Saturday, September 24, 2011

Week 4 USA: Wild Rides

Full of wild rides, the highlight of this week included the presentation of flowers to Stany and Shanty at an assembly of over 2,000 faculty, administrators, and staff employed at Portland Community College (PCC). Assembled only on the first day of each academic year, during 2-3 hours of speeches by the President of PCC and a few selected others Stany was allocated time to shared words with all present. His comments were very well spoken and received – leaving a fine first impression that should last throughout the coming months. I think he may not have realized how great an honor those at PCC feel it is to have him as a Fulbright Scholar here. Theirs were the only flowers presented to anyone during this event!

During the few days preceding this annual ``In-Service`` event, Stany and Shanty (together with my wife Kristine and I) spent three days and two nights a little over 200 miles away to the east. Shanty described traveling by car on the freeway as like ``floating on a cloud`` (so smooth and soft, with only an occasional wave of movement associated with a slight up or down in the pavement or sideways shift to the occasionally heavy winds in the Columbia River Gorge. As we floated our way for about 5 hours to Walla Walla in Washington State, we followed the course of the great Columbia River and marveled at the cliffs carved by it over many thousands of years. As we passed swiftly by small towns, three huge dams, and observed wind surfing, the landscape changed from the lush forests of the west to the high desert of the east and I shared memories long buried of life as I had known during a few pre-teen summers spent with my mother and step father at Sundale Orchards (as we drove by it): memories of sand dunes before the dams, of hunting for tribal arrowheads on the river banks and agate rocks in the hills.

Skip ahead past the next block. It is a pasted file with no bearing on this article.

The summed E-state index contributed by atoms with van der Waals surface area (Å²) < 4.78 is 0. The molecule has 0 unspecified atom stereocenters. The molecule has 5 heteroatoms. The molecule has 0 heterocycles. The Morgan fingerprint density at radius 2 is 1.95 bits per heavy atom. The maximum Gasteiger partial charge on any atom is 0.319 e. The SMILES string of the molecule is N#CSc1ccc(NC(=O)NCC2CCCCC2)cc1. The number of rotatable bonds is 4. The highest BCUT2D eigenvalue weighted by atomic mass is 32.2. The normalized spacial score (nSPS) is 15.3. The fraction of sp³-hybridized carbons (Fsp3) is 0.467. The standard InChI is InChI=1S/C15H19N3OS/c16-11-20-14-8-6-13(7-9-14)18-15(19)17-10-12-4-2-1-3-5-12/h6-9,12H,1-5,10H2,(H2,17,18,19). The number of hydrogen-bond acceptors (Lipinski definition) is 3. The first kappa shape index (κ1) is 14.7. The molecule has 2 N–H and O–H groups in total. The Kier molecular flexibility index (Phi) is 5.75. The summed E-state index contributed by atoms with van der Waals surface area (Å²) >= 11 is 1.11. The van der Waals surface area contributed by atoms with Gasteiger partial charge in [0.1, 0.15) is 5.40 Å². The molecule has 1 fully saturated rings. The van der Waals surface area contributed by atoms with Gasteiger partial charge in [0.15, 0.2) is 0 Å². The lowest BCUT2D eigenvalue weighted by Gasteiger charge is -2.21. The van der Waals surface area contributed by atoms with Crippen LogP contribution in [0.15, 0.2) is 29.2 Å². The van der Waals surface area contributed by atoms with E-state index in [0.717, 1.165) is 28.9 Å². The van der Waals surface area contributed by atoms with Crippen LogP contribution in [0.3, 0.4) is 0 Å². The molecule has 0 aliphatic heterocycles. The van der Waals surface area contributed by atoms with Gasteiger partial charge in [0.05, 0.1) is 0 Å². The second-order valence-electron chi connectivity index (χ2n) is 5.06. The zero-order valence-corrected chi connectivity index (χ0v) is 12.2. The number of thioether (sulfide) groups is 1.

Arriving in Walla Walla, we located our lodging at the Vineyard Inn, enjoyed lunch, and found our way to the office of Ashley Esary at Whitman College. It was in Dr. Esary`s ``Democracy in Asia`` seminar that Stany had his first U.S. classroom teaching experience – and where his wife Shanty was able to see him for the first time ever conducting a class! The chairperson of Whitman`s Political Science Department, Professor Shampa Biswas (a Bengali from Delhi who, like me, received a Ph.D. from the University of Minnesota), also enjoyed Stany`s presentation which provided insights into the constitutional structure of government in India, how civil society movements relate to that structure, and prospects for reform efforts currently underway. Dean of the Faculty, Dr. Tim Kaufman-Osborne, graciously treated us all to dinner that evening at the Thai Ploy Restaurant where good conversations provided dessert to an eventful day.

Friday, September 16th, was spent at the Pendleton Roundup where we had a great time watching the annual ``Westward Ho`` parade prior to our going in to the stadium venue for the famous rodeo. The parade lasted fully two hours and included a total of 652 horses and more people carrying flags than I can remember anywhere! Covered wagons, marching bands, Native Americans in glorious traditional costumes, stage coaches, children scrambling for candy, and so many memories will remain from that event. Viewing it all were three little blonde-haired girls with family members next to us – two of whom took a great liking to Stany and sat with him. One unforgettably highlight involved a massive horse which stopped in the middle of the street to urinated such a large quantity of water as to have it flow down to the curb on both sides! Many of the horses which followed would balk at the mess and hop over it, providing chuckles in an ongoing manner. At the end of the parade, Stany and Shanty were amazed to see a street sweeping machine immediately using water to clean up all along the parade route. Smiling broadly, Stany observed how ``That would not happen in India``!